Shredders are designed for small branches and twigs, as well as leafy materials. These smaller items should not be fed into a chipper as they can clog up the machine and require specialized workings to tear, rather than ‘chip’ the debris. If you have a lot of fine materials to dispose of, a shredder, or combination machine is best for you.
Types of Chippers
The differences in chippers are defined not by how they work, but more how they are built to get the job done. These variances have to do with strength and power- as well as size in order to get the model best for your property maintenance.
These chippers are beasts that attach to the splined output drive shafts of tractors, trucks, and mowers to draw power for chipping large materials. They don’t need a gas or electric engine due to their connection to a larger machine. They are almost always mounted to a trailer to connect to the vehicle they get power from.
What they are Best For
These are best for easy portability and the chipping of larger materials. Large landscapes and businesses can take advantage of these options.
- Powerful and mobile
- No engine maintenance
- Good variety for homeowner options
- Requires a vehicle to run
- If not mounted to a trailer can be cumbersome to move
A drum chipper is named such due to the large drum found along the side of the machine. It feeds waste using horizontally set blades that chip up the wood you feed. This work quickly and effectively to get rid of larger waste and deposit the chips out the other side.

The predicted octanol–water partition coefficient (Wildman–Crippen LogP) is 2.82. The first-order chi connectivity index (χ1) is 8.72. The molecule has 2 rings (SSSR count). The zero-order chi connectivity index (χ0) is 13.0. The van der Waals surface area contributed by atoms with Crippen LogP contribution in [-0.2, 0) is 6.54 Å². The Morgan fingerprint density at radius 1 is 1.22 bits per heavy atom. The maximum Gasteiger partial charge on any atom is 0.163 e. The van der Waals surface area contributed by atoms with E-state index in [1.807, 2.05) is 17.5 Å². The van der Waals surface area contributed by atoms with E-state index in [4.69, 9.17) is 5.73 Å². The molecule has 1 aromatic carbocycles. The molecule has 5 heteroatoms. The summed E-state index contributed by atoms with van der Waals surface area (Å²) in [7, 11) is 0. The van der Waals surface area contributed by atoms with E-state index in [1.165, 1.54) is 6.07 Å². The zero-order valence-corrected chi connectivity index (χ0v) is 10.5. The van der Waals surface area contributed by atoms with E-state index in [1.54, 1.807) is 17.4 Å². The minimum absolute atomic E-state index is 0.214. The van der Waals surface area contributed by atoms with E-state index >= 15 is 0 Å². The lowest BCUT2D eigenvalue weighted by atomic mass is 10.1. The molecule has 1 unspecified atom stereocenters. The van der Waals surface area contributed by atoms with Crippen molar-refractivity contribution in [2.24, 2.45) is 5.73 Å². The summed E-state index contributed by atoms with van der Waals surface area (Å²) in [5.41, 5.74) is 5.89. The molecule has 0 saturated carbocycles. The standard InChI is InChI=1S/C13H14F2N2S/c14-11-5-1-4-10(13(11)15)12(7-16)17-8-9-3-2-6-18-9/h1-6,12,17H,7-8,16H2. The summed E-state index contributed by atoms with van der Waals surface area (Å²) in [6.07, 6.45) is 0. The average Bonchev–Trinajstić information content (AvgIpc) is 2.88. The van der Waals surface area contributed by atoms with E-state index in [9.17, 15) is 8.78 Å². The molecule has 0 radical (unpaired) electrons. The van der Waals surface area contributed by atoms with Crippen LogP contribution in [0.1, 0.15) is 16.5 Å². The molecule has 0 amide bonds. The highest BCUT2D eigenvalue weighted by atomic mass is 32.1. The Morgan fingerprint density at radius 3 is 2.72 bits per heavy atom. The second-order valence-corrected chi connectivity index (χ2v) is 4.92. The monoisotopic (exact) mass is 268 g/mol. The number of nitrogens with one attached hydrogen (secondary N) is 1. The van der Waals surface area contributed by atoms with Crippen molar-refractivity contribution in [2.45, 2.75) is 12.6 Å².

What they are Best For
These are designed for larger branches and even logs, are gas powered and can be mounted to trailers for stability and mobility.
- Durable and powerful
- Made for larger materials
- Excellent chips for mulching
- Does not handle smaller materials well
- Bulky and difficult to move around
A disk chipper uses a flywheel with large, slotted steel disks and chopping blades that spin in a perpendicular movement to feed through woody debris. This cuts the materials down in two steps, first into ‘bite-sized’ chunks which are then more finely processed into chips.
What they are Best For
These are a great all-around choice that can handle a wide variety of debris- including larger branches and trunk materials. This is generally directly related to the size of the machine: the larger the machine, the larger the material it can handle.
- Very effective
- Good variety of sizes and choices
- Some can deal with trunk sized materials
- Most models for larger materials
- Can be difficult to make portable